Preventative measures: A Risk assessment of
Myriophyllum aquaticum for Australia was prepared by Pacific Island Ecosystems at Risk (PIER) using the Australian risk assessment system (Pheloung, 1995). The result is a score of 20 and a recommendation of: reject the plant for import (Australia) or species likely to be a pest (Pacific).
Physical: As plants reproduce vegetativly mechanical methods which will cut up rhizomes and stems will only increase spread.
Chemical: Washington State's Department of Ecology (2003) states that, "Although M. aquaticum is considered by some to be susceptible to herbicides, it is difficult to achieve complete control. The emergent stems and leaves have a thick waxy cuticle and it requires a wetting agent to penetrate this cuticle. Often the weight of the spray will cause the emergent vegetation to collapse into the water where the herbicide is washed off before it can be translocated throughout the plant.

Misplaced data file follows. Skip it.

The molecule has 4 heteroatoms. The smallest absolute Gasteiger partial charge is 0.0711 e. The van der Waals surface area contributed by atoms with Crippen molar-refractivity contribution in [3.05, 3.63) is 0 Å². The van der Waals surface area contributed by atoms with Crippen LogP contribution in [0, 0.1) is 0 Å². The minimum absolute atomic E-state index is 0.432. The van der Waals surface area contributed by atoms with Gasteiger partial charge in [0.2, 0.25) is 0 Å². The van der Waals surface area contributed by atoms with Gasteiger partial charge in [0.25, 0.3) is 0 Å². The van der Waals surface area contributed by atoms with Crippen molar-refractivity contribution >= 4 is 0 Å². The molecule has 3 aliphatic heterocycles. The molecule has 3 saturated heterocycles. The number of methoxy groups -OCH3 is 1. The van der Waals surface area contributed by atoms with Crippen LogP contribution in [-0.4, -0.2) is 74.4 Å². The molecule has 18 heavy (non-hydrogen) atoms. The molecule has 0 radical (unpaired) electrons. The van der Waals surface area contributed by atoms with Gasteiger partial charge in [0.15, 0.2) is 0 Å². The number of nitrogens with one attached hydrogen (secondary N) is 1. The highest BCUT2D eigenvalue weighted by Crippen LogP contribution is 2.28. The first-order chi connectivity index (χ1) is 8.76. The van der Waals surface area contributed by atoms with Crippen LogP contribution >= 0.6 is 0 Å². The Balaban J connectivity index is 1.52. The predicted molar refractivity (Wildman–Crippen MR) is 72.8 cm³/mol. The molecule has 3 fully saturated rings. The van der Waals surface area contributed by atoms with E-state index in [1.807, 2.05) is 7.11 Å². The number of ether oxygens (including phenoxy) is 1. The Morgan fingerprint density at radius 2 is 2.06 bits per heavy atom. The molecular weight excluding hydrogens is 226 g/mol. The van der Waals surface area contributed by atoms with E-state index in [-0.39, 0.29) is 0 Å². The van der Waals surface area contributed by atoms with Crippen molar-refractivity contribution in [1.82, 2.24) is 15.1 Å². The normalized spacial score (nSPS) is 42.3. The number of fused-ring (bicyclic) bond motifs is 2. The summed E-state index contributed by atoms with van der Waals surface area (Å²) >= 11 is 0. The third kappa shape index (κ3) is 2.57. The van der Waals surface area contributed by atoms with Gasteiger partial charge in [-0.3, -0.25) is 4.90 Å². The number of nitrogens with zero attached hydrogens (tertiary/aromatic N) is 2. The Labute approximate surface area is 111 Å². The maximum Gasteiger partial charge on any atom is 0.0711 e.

Biological: Biological control is used effectivly in South Africa, one insect species of the genus Lysathia is being used (Mabulu, L.Y., pers. comm., 2004). Parrot feather has a high tannin content so most grazers, including grass carp, find it unpalatable (Washington State's Department of Ecology, 2003).